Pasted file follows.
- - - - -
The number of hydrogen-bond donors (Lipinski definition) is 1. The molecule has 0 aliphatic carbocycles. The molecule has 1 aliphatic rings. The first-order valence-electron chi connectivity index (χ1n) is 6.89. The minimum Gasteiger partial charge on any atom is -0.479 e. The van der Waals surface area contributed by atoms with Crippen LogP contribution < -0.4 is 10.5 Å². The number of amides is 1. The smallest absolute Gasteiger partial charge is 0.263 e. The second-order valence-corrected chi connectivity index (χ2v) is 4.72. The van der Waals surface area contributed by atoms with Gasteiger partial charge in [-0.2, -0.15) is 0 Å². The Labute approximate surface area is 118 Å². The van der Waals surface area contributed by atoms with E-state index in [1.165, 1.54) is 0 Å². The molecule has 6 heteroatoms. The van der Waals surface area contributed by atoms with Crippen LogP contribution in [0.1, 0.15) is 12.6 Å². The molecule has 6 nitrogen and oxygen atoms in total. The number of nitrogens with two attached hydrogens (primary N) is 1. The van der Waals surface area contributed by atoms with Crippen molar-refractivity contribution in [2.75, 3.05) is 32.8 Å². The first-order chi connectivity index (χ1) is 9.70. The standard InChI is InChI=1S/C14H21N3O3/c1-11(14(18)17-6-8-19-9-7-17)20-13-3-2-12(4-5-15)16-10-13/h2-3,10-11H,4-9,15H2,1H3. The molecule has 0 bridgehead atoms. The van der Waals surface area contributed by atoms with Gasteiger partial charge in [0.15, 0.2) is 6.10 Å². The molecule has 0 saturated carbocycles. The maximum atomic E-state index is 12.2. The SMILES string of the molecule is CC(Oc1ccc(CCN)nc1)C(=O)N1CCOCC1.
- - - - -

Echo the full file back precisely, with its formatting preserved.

The number of hydrogen-bond donors (Lipinski definition) is 1. The molecule has 0 aliphatic carbocycles. The molecule has 1 aliphatic rings. The first-order valence-electron chi connectivity index (χ1n) is 6.89. The minimum Gasteiger partial charge on any atom is -0.479 e. The van der Waals surface area contributed by atoms with Crippen LogP contribution < -0.4 is 10.5 Å². The number of amides is 1. The smallest absolute Gasteiger partial charge is 0.263 e. The second-order valence-corrected chi connectivity index (χ2v) is 4.72. The van der Waals surface area contributed by atoms with Gasteiger partial charge in [-0.2, -0.15) is 0 Å². The Labute approximate surface area is 118 Å². The van der Waals surface area contributed by atoms with E-state index in [1.165, 1.54) is 0 Å². The molecule has 6 heteroatoms. The van der Waals surface area contributed by atoms with Crippen LogP contribution in [0.1, 0.15) is 12.6 Å². The molecule has 6 nitrogen and oxygen atoms in total. The number of nitrogens with two attached hydrogens (primary N) is 1. The van der Waals surface area contributed by atoms with Crippen molar-refractivity contribution in [2.75, 3.05) is 32.8 Å². The first-order chi connectivity index (χ1) is 9.70. The standard InChI is InChI=1S/C14H21N3O3/c1-11(14(18)17-6-8-19-9-7-17)20-13-3-2-12(4-5-15)16-10-13/h2-3,10-11H,4-9,15H2,1H3. The molecule has 0 bridgehead atoms. The van der Waals surface area contributed by atoms with Gasteiger partial charge in [0.15, 0.2) is 6.10 Å². The molecule has 0 saturated carbocycles. The maximum atomic E-state index is 12.2. The SMILES string of the molecule is CC(Oc1ccc(CCN)nc1)C(=O)N1CCOCC1.